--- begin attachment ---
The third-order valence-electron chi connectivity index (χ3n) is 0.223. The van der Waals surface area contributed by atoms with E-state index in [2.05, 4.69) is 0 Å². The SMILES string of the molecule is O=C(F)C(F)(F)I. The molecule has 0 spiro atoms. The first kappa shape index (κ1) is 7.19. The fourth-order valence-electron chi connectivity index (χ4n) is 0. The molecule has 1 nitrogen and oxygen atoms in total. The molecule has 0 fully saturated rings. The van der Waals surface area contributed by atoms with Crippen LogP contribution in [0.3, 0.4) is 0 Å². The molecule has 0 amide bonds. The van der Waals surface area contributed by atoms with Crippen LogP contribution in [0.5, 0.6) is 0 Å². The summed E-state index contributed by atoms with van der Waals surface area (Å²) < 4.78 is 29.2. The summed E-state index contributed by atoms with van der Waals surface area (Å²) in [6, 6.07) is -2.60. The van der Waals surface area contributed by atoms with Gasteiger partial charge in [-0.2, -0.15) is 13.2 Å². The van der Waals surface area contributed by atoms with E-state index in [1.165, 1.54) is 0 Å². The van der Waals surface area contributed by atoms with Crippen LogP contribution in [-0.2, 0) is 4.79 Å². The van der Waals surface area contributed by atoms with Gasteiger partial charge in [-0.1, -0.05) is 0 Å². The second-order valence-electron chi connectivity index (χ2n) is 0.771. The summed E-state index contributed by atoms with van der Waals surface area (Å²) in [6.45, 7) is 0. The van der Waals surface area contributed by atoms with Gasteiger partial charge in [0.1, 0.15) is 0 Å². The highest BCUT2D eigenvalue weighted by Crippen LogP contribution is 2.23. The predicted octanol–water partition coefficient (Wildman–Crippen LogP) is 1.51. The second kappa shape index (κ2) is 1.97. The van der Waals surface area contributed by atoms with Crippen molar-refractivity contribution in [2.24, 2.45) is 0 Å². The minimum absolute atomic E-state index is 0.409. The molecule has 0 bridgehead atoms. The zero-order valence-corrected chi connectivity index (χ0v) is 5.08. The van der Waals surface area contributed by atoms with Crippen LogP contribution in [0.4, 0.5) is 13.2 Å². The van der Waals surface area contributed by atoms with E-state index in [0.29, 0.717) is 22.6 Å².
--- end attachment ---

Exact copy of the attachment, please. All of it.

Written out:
The third-order valence-electron chi connectivity index (χ3n) is 0.223. The van der Waals surface area contributed by atoms with E-state index in [2.05, 4.69) is 0 Å². The SMILES string of the molecule is O=C(F)C(F)(F)I. The molecule has 0 spiro atoms. The first kappa shape index (κ1) is 7.19. The fourth-order valence-electron chi connectivity index (χ4n) is 0. The molecule has 1 nitrogen and oxygen atoms in total. The molecule has 0 fully saturated rings. The van der Waals surface area contributed by atoms with Crippen LogP contribution in [0.3, 0.4) is 0 Å². The molecule has 0 amide bonds. The van der Waals surface area contributed by atoms with Crippen LogP contribution in [0.5, 0.6) is 0 Å². The summed E-state index contributed by atoms with van der Waals surface area (Å²) < 4.78 is 29.2. The summed E-state index contributed by atoms with van der Waals surface area (Å²) in [6, 6.07) is -2.60. The van der Waals surface area contributed by atoms with Gasteiger partial charge in [-0.2, -0.15) is 13.2 Å². The van der Waals surface area contributed by atoms with E-state index in [1.165, 1.54) is 0 Å². The van der Waals surface area contributed by atoms with Crippen LogP contribution in [-0.2, 0) is 4.79 Å². The van der Waals surface area contributed by atoms with Gasteiger partial charge in [-0.1, -0.05) is 0 Å². The second-order valence-electron chi connectivity index (χ2n) is 0.771. The summed E-state index contributed by atoms with van der Waals surface area (Å²) in [6.45, 7) is 0. The van der Waals surface area contributed by atoms with Gasteiger partial charge in [0.1, 0.15) is 0 Å². The highest BCUT2D eigenvalue weighted by Crippen LogP contribution is 2.23. The predicted octanol–water partition coefficient (Wildman–Crippen LogP) is 1.51. The second kappa shape index (κ2) is 1.97. The van der Waals surface area contributed by atoms with Crippen molar-refractivity contribution in [2.24, 2.45) is 0 Å². The minimum absolute atomic E-state index is 0.409. The molecule has 0 bridgehead atoms. The zero-order valence-corrected chi connectivity index (χ0v) is 5.08. The van der Waals surface area contributed by atoms with Crippen LogP contribution in [0.4, 0.5) is 13.2 Å². The van der Waals surface area contributed by atoms with E-state index in [0.29, 0.717) is 22.6 Å².